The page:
“I don’t need to tell you that could be huge, Kendra. You heard Forman; he’s implied these two have been among the ‘anonymous’ Plaintiffs from the beginning. The Republic doesn’t take kindly to being manipulated by other nations, and the Court would bury this suit in a heartbeat if we can provide evidence of foreign manipulation of the legal system for their own ends.”

The Bailiff appeared and gestured for their return.

“We need to dig into this,” Chew said as they followed.

“I agree,” said Kendra, then they were back and had to wait to speak again.

Once the Chief Justice had gaveled them back into session, she addressed Forman again.

“Mr. Forman, you will be required to produce their Affidavits of Injury or Loss, along with the requisite identifying information, within three business days, or we will dismiss your appeal with prejudice. Are we clear?”

“Yes, Chief Justice.”

“Good. Now. We have read your appeal; you are pleading prejudice on the part of Justice Hodge?”

“Yes, Chief Justice. It was evident from the start –”

“Not yet, Mr. Forman,” interrupted Margarita. “We are merely clarifying points. Who is the other person with you today?” She pointed to the man at the end.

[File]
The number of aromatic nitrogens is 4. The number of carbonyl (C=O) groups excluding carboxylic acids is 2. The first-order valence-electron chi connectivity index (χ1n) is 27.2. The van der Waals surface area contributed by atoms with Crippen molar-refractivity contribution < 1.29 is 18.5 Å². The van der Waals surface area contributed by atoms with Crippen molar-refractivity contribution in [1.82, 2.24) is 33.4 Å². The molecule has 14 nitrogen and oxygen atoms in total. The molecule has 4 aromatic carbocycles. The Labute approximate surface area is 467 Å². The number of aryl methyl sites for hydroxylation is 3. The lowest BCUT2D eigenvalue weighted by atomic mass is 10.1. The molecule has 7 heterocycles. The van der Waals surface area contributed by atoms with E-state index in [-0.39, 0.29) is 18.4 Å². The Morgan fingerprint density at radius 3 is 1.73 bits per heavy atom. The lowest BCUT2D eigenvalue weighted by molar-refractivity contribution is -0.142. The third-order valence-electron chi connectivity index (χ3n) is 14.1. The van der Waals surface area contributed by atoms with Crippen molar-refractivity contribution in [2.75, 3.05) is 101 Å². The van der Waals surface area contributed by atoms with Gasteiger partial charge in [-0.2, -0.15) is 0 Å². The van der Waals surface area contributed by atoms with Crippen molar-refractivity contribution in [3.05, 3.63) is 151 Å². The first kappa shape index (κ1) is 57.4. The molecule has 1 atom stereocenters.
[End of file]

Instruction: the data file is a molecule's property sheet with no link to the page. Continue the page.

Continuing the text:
“He is here as an amicus curiae, Chief Justice.”

“I didn’t ask why, Mr. Forman. I asked who.”

“Chief Justice, he would like to remain anonymous at this time.”

“Then he shouldn’t have appeared in my Court!” she snapped. “His identity, Mr. Forman, or he leaves.”

“A moment to consult, Chief Justice?”

“A moment.”

The lawyer put his head down next to the other man’s and held a whispered conversation. Kendra peered interestedly at them, uncaring whether it was thought appropriate or not, and sent his image through her implant to Harpo. In seconds Harpo had an answer for her; she tapped Chew’s shoulder and wrote a name: “Daniel Parr”.

Who? Chew wrote back.

Tell you later.

Forman straightened with an air of triumph. “Chief Justice, at this time he is declining to provide his name under Sonoran Code, Section 52, paragraph C, regarding the rights to privacy for amicus curiae.”

“Mr. Forman, I am familiar with §52 dash C, and it doesn’t say what you seem to think it says.”

“Your Honor, the text is quite clear. If I may?” He pulled a padd from his stack of papers.

“You may.”

“Thank you. Ahem. ‘In cases before any Sonoran Court, the identity of an amicus curiae need not be revealed, if such revelation will lead to an increased risk of harm, either to them or their interests.’”

“And what risk are we discussing, Mr. Forman?”

“I’m afraid that to reveal that, Chief Justice, would reveal information which could lead to his identification.”